Business
All eyes on SoftBank chief’s Seoul visit on Arm deal
Published : Oct 3, 2022 - 15:53
Updated : Oct 3, 2022 - 15:53
Masayoshi Son, chairman and chief executive officer of SoftBank Group Corp., speaking in Tokyo during a virtual earnings announcement, arranged in Naha, Japan, in February. (Bloomberg)

SoftBank Group Corp. CEO Masayoshi Son arrived in Seoul on Saturday to meet business leaders, including Samsung Electronics Vice Chairman Lee Jae-yong, on a possible deal involving UK chip designer Arm.

His visit comes after the Samsung chief hinted at their planned meeting late last month upon arrival from a business trip to the UK, where Arm is based. In the next day, Son also confirmed the meeting, saying he planned to discuss a strategic alliance with Samsung on Arm.

Their possible meet-up raised speculation immediately about a new deal between the two parties.

SoftBank has sought to raise cash by selling Arm, one of its most valuable holdings, while Samsung, sitting on cash worth 120 trillion won ($83 billion), has expressed its will to spend big on key growth drivers.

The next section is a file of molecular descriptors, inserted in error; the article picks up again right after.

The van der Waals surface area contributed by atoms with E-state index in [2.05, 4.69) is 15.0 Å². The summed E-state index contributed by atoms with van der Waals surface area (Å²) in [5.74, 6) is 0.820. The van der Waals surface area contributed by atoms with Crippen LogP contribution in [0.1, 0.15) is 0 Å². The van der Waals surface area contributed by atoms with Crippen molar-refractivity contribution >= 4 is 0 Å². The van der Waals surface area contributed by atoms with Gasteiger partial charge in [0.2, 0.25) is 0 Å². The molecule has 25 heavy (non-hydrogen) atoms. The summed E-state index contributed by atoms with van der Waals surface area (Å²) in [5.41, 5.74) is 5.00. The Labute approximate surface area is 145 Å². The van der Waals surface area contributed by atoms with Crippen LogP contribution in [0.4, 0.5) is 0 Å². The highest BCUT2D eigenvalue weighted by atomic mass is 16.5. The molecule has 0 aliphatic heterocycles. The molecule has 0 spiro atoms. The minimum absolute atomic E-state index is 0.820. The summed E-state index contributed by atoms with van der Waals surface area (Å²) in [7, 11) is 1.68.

Earlier this year, SoftBank had attempted to sell Arm to US chip giant Nvidia but the plans fell apart due to antitrust concerns raised by UK regulators. At the time, the deal price was estimated at $40 billion.

The huge deal size and regulatory hurdles have stalled related talks among potential bidders, with some chip makers, including Qualcomm, Intel and SK hynix, hinting at creating a multinational consortium to acquire Arm.

During his week-long stay, Son is expected to persuade Samsung to join the bidding race even though it remains to be seen whether the deal would be an acquisition, partial stake purchase or a new strategic partnership.

Industry watchers say it is unlikely for Samsung to acquire Arm on its own due to possible overpricing and unclear business synergy.

Arm, which boasts more than 90 percent market share in mobile processors globally, posted $2.7 billion in revenue last year.

Samsung is also not free from antitrust issues. It is the world’s No. 1 memory chipmaker and the No. 2 in foundry market. Its possible tie-up with Arm could cause concerns about conflict of interest among its numerous corporate clients.

Other than the Samsung chief, Son is also likely to meet other business leaders here, including the top brass at SK hynix, the world’s No. 2 memory chipmaker and one of the participants in the Qualcomm-led consortium.

SoftBank acquired Arm in 2016 by purchasing a 75 percent stake in the company for $32 billion.



By Lee Ji-yoon (jylee@heraldcorp.com)
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